Yeah, the problem before was that Apple was selling a license on behalf of a third party, which runs a foul with the GPL. If Apple charge for the software and not for a license then they would be able to sell it. Since this is "Free", they aren't selling a license so it doesn't have issues with the GPL.
    • I must have missed where the OP said that this behavior was illegal, or that the FSF said it was wrong to profit from software. The point was that Microsoft endorses the behavior of scamming the unsuspecting noob into thinking they have to buy a product, when it is available for free.
      • And I missed the point where OP said someone had already made the open-source stuff available for free - in the windows app store.
        Just because its open source doesn't automatically mean you can "apt-get install" it on Windows.

    • by Himmy32 ( 650060 ) on Monday August 18, 2014 @03:52PM (#47697897)
      If I remember correctly, the issue with VLC on the Apple store was that the GPL allows charging for the software but does not allow charging for the license. Since Apple doesn't charge for the software but instead charges for a license to the software on behalf of a third party. So you can put free GPL on the Apple store but not pay for, even though GPL allows for it.

      I actually had to read about the Wii store issue. The issue there seems to be that a subcontractor used both ScummVM and Nintendo's SDK. Nintendo explictly prohibits use of open source software together with their Wii SDK. Again nothing have to do with keys. Use of the Wii SDK forbids Open Source, so it doesn't what the terms of the GPL are, no GPL at all on the Wii Store.
      • by tepples ( 727027 )

        If I remember correctly, the issue with VLC on the Apple store was that the GPL allows charging for the software but does not allow charging for the license.

        I thought it involved ensuring that anybody possessing a usable copy can make and distribute usable and modifiable copies to other users, and Apple doesn't let app developers ensure this.

        Use of the Wii SDK forbids Open Source

        There's plenty of non-copylefted open source software in the Wii Menu, Internet Channel, and Wii Shop Channel. Nintendo's SDK license appears to just forbid use of copylefted software. If you want, I can hook up my Wii console and find exactly how to open the list of copyright notices for the non-copylefted open source libr

    • But nothing forbids getting the unsigned code via a side channel. So get ScummVM on your console and it includes a note about how to get the unsigned version along with an HMAC or MD5 sum to verify it is secure.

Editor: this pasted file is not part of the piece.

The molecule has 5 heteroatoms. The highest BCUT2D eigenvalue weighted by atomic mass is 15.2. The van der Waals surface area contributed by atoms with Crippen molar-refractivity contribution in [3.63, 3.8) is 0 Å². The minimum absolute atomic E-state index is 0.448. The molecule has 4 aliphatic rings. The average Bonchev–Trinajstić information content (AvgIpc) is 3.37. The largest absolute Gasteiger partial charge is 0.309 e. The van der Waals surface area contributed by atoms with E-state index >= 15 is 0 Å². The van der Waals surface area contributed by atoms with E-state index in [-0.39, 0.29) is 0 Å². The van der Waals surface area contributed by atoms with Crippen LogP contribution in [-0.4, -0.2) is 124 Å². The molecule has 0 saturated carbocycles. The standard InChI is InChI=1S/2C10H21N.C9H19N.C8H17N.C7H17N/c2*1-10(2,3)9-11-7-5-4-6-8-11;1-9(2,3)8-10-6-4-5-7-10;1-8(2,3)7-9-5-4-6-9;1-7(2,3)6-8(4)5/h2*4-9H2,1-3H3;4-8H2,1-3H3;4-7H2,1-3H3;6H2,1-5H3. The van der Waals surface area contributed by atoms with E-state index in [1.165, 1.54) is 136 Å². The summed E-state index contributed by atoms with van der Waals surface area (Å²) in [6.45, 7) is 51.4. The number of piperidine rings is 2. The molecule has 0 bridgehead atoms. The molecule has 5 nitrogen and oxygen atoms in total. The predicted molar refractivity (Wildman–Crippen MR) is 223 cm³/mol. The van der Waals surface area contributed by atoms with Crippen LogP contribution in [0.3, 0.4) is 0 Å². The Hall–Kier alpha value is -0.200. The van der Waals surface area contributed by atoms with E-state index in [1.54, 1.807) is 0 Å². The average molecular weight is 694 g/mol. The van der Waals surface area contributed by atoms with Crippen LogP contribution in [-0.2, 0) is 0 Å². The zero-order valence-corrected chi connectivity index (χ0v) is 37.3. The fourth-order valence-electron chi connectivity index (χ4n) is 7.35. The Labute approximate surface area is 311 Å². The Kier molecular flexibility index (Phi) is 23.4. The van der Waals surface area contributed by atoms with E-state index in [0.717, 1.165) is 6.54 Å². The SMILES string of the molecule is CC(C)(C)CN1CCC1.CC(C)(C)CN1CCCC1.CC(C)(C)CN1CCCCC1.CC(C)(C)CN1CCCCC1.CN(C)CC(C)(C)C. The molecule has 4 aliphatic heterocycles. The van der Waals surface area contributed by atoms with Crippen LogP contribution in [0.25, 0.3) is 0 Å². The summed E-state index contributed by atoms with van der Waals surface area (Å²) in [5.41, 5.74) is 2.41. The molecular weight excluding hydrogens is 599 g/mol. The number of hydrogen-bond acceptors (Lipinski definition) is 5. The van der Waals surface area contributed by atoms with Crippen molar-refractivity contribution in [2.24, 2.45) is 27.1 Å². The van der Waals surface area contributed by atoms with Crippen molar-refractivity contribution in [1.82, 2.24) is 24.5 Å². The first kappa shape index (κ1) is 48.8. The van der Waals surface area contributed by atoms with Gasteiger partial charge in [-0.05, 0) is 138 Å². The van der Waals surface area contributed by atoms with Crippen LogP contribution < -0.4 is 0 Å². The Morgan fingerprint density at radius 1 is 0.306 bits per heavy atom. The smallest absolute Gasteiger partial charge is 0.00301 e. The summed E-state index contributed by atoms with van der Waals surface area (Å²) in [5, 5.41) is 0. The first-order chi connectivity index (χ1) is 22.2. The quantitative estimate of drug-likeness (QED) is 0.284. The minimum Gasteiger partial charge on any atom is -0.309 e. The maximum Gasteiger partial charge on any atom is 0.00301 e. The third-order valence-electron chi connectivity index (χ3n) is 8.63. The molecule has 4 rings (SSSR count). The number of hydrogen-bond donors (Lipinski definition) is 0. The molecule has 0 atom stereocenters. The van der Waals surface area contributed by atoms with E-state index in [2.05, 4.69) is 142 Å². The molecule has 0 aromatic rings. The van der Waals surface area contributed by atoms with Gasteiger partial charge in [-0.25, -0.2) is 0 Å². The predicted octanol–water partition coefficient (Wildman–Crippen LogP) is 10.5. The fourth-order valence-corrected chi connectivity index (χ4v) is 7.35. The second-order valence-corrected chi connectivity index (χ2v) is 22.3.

• by tepples ( 727027 )
        If this "side channel" does not allow the user to install a modified version of the work on at least some device, then it does not include "scripts used to control [...] installation of the executable" and is thus not "complete source code".
    • Actually, you don't need to provide signing keys for GPLv2. Tivo used GPLv2 code without a signing key, and the only thing the FSF could do was come out with GPLv3 that explicitly prevents that. That was one of the driving forces behind GPLv3 (although they did a lot of other things as well).

      • by tepples ( 727027 )

        Tivo used GPLv2 code without a signing key

        Did a court ever decide whether TiVo failed to provide "scripts to control [...] installation"?

  • by chaosdivine69 ( 1456649 ) on Monday August 18, 2014 @03:16PM (#47697587)
    I don't know about other users but I've had an ASUS Windows 8.1 desktop for almost a year now and have never downloaded or installed ANY apps from the Microsoft "store" and have only once clicked on the App Store tile itself once by mistake. I avoid their "store" like the plague on a desktop environment. I don't have the need or want to Skype or play Angry Birds on the desktop I guess...who uses the Microsoft App Store and for what purposes? I'm genuinely curious...
    • by tepples ( 727027 ) <tepples@gmail.BOHRcom minus physicist> on Monday August 18, 2014 @03:22PM (#47697649) Homepage Journal
      Apparently Microsoft is putting major service packs for Windows on the Windows Store now. For example, the upgrade from Windows 8 to Windows 8.1 is offered without charge through the Windows Store application. But if you waited until Windows 8.1 to buy your laptop, this upgrade was already done for you.
      • I see. Thanks. It makes me wonder then why they don't remove the Windows Update separate program altogether and have all OS updates done through their store if they're wanting more customer awareness and compulsive drive-buys for apps/media.
        • I imagine that Microsoft didn't offer Windows 8.1 to Windows 8 users through the normal Windows Update mechanism because Windows 8.1 introduced additional hardware requirements. For example, unlike Windows 8, Windows 8.1 requires NX and SSE2 support in the CPU.
        • That's exactly what Apple is doing. The OS and assorted upgrades and patches are delivered through the app store.

          One store to rule them ...